Jeffe Kennedy, Author of LONEN’S WAR: Has fantasy become a catch-all category?

Today’s guest is Jeffe Kennedy, whose new book LONEN’S WAR just released two days ago. She’s here to discuss the Saturn Awards, the RITAs, and our favorite topic — FANTASY!!

If a show has any kind of “woo woo” … it’s getting called Fantasy

Several things have happened lately to make me question how the fantasy genre is being labeled and represented in the larger world. Specifically, I triggered at the announcement that OUTLANDER won the 2016 Saturn Awards for Best Fantasy Television Series. (The link is here:, but as they have the winners on the current home page and not at a specific link, I grabbed a screenshot, too.)

2016 Saturn Awards for Best Fantasy Television Series

Now let me be clear: I *love* OUTLANDER. I’m a huge fan of both the books and the television show. I think the show deserves all the awards.

Except… maybe not the Fantasy award.

Because it’s not Fantasy.

I mean, sure, there’s time travel. But the time travel events occur at widely spaced moments. One per season, at this rate. Otherwise there are no fantastical elements. (Okay – Sam Heughan is fantastic, but I’m talking about the *other* meaning, as in relating to fantasy. And not that kind of fantasy, people.) Aside from the time travel that forms the premise, the story is really historical.

For comparison, let’s look at the other nominees. (Link here:

Game of Thrones
Jonathan Strange and Mr. Norrell
The Magicians
The Muppets
The Shannara Chronicles

Of these, four – Game of Thrones (George R.R. Martin), Jonathan Strange and Mr. Norrell (Susanna Clarke), The Magicians (Lev Grossman) and The Shannara Chronicles (Terry Brooks) – are taken from novels or series firmly planted in the fantasy genre. They have solidly magical themes and alternate fantasy worlds.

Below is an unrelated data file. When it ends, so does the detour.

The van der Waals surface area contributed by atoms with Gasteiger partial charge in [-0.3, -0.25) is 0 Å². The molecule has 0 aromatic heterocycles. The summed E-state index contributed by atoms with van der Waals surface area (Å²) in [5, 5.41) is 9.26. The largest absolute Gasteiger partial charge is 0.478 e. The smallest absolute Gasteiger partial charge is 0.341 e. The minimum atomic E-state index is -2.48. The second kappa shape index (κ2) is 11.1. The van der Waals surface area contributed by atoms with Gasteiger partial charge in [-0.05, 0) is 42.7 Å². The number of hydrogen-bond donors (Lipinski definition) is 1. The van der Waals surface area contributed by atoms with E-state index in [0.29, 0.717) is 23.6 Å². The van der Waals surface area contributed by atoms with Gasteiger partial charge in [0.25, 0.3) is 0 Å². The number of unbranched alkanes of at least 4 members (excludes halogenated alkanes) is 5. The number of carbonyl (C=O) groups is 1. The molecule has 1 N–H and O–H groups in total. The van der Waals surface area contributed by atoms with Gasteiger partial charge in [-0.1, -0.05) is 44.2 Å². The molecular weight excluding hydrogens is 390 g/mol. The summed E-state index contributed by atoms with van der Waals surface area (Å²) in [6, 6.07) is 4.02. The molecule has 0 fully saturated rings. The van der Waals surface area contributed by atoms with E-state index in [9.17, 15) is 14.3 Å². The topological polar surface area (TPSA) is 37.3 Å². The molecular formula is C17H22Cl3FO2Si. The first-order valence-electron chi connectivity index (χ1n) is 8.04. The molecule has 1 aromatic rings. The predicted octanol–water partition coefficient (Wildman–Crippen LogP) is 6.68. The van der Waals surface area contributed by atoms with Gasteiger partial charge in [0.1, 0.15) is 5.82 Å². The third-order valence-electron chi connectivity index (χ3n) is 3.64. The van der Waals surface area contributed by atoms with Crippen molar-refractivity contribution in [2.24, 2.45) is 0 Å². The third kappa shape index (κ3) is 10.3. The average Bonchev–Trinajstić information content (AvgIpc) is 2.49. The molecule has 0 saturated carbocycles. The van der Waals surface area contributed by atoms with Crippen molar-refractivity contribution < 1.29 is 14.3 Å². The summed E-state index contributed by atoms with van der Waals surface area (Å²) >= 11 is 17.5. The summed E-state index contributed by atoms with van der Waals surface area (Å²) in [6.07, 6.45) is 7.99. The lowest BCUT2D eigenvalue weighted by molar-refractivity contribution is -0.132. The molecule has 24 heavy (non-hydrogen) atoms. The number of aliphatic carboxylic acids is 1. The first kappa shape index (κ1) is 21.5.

I haven’t seen Haven, but it looks to be more paranormal. Kind of like Supernatural? Maybe someone who’s seen it can weigh in here.

I can’t even with The Muppets being included in the nominees.

BUT – that inclusion goes to a theme. If a show has any kind of “woo woo,” not solid reality elements, it’s getting called Fantasy by this group.

Let’s take a look at the Science Fiction category for contrast. (I’ll stick with the television series nominations, in an attempt to keep this apples to apples.) The nominees were:

The 100
Doctor Who
The Expanse
Wayward Pines
The X-Files

I had to look up Colony, Expanse and Wayward Pines but, with the possible exception of the last, they all seem solidly Science Fiction. I dunno on Wayward Pines – maybe it’s really different from Haven in the fantasy nominees, but I’m not sure where the line is being drawn there.

ANYWAY, my point is that the Fantasy category tends to be a catch-all for “weird shit.” Which kind of bothers me. I’m seeing books out that are marketed as Fantasy Romance that read solidly to me as Historical Romance. It’s not enough to me for a story to take place in a non-tech world, especially one very recognizable as from our past. There needs to be more for it to be actual *fantasy*. Just as one time-travel even is not enough to make Outlander into a true fantasy, then a few magical elements in a historical don’t quite lever it into fantasy for me.

Another area that makes this problematic for me is RWA’s RITA awards. For the 2016 awards there were twelve categories. Some, like Contemporary Romance, are broken into subgroups of Long, Mid-length, and Short. Historical is broken into Long and Short. So, five of the twelve were for contemporary and historical romances.

How many for Paranormal Romance, Urban Fantasy, Science Fiction Romance and Fantasy Romance? One. All under Paranormal.

Now, I understand some of the category breakdowns are fueled by number of entries. Maybe there aren’t enough entries in Paranormal to break down into more granular categories. But lumping all of these under the equivalent of the “weird shit” category seems unfair to the breadth of these genres.

Let’s look at the Paranormal finalists. (I added my take on their genres – feel free to argue!)

Midnight’s Kiss by Thea Harrison – PNR, splash of UF
Must Love Chainmail by Angela Quarles   – Time Travel
Possessed by a Wolf by Sharon Ashwood – PNR
The Shattered Court by M. J. Scott – Fantasy